Returning to the founders’ view of judicial engagement, Weiner’s close reading of Madison’s various writings provides valuable insights. Madison was for majority rule. He of course cautioned that the popular majority could abuse the minority, and that the new constitutional order would mitigate this possibility. Yet, temporary government abuse was likely to happen from time to time. For Madison, “aggrieved minorities” should try to win the next election [*60] rather than turn to the courts for resolution (p. 67). The judiciary would be a “coordinate” branch of government—independent in its respective area, yet part of a process in which the people govern through their representatives with all three branches engaging in constitutional interpretation. Constitutional law would develop initially from the elected branches of government and then through practice. The system of elections and internal checks would permit multiple actors to deliberate and make decisions.

While Weiner provides support for the thesis that the courts should not dominate constitutional interpretation, his republican theory may not offer the strongest defense for judicial minimalism. Constructing a classical republican theory from the founders is challenging. The Federalists favored a society marked by a plethora of unrestrained factional and sectarian interests and, other than members of the House, indirectly-selected federal officials. They also asserted that these ambitious officials would keep an eye on each other. Institutions and self-interest—not morality, obligation, rights, or education—would prevent the abuse of governmental power. Weiner sets aside some of the founders’ important claims.

Take, for instance, the Federalists’ assertions of who would serve as federal representatives. Madison’s complete description of representation involved more than it would “refine and enlarge the public views, by passing them through the medium of a chosen body of citizens.” In the same sentence, he described these representatives as those “whose wisdom may best discern the true interest of their country, and whose patriotism and love of justice will be least likely to sacrifice it to temporary or partial considerations” (Rossiter, p. 82). Madison was not alone in asserting that the wise and virtuous would govern the proposed federal government. John Jay in Federalist No. 64 stated that electoral college meetings “will in general be composed of the most enlightened and respectable citizens” who would select presidents “most distinguished by their abilities and virtue … [and] who best understand our national interests” (Rossiter, p. 391). Hamilton agreed, writing in Federalist No. 68 that presidential electors would “possess the information and discernment requisite to so complicated an investigation,” thereby selecting as president someone with “pre-eminent … ability and virtue” (Rossiter, p. 412, 414).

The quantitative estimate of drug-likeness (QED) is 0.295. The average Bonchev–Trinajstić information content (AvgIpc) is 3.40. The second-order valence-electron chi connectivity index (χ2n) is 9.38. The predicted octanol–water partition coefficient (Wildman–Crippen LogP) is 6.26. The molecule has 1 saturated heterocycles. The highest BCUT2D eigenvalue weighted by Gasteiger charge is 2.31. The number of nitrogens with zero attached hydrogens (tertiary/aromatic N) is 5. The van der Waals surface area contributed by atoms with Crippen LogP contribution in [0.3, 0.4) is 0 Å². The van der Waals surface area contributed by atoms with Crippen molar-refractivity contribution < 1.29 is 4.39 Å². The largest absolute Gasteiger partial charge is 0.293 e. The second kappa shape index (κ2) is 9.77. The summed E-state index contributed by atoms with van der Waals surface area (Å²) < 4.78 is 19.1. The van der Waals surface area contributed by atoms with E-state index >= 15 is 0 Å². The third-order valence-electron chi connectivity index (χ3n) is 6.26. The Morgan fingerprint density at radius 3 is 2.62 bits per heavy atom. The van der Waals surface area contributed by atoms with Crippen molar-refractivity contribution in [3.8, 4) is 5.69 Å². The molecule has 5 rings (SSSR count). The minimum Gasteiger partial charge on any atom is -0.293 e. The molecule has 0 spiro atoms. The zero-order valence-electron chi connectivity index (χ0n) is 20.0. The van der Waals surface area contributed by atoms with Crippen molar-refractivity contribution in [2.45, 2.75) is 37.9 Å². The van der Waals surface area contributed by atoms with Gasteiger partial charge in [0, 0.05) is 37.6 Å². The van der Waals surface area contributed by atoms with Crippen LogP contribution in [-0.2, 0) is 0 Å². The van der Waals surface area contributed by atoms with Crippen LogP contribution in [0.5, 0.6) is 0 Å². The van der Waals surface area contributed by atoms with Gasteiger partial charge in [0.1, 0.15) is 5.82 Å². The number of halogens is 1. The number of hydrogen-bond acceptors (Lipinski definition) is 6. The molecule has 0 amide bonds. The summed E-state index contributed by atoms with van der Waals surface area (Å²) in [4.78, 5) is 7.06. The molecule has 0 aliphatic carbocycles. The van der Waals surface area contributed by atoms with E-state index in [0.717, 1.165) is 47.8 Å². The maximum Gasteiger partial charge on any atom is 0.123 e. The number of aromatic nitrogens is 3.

How would the proposed system ensure that such high-quality people served in the federal government? For Madison in Federalist No. 10, local and state elections would attract “[m]en of factious tempers, of local prejudices, or of sinister designs,” leaving the better sort for federal offices (Rossiter, p. 82). This is not the vision [*61] of a classical republican system. Moreover, missing from the Federalists’ arguments is an explanation of how some Americans would become wise and virtuous. If the Federalists were for a republic, it did not include a cooperative view of humans, open education, individual exercise of a myriad of rights, and facilitation of civic virtue.

Greg Weiner’s THE POLITICAL CONSTITUTION serves as reminder that the judiciary is not supposed to dominate constitutional interpretation. Moreover, its detailed analysis of Madison’s theory and defense of republican constitutionalism is informative and provocative. The book provides a valuable perspective of the potential power of the people and all levels and branches of government.


Rossiter, Clinton, ed. 1961. THE FEDERALIST PAPERS: HAMILTON, MADISON, JAY. New York: Mentor.

© Copyright 2020 by the author, Gary E. Bugh.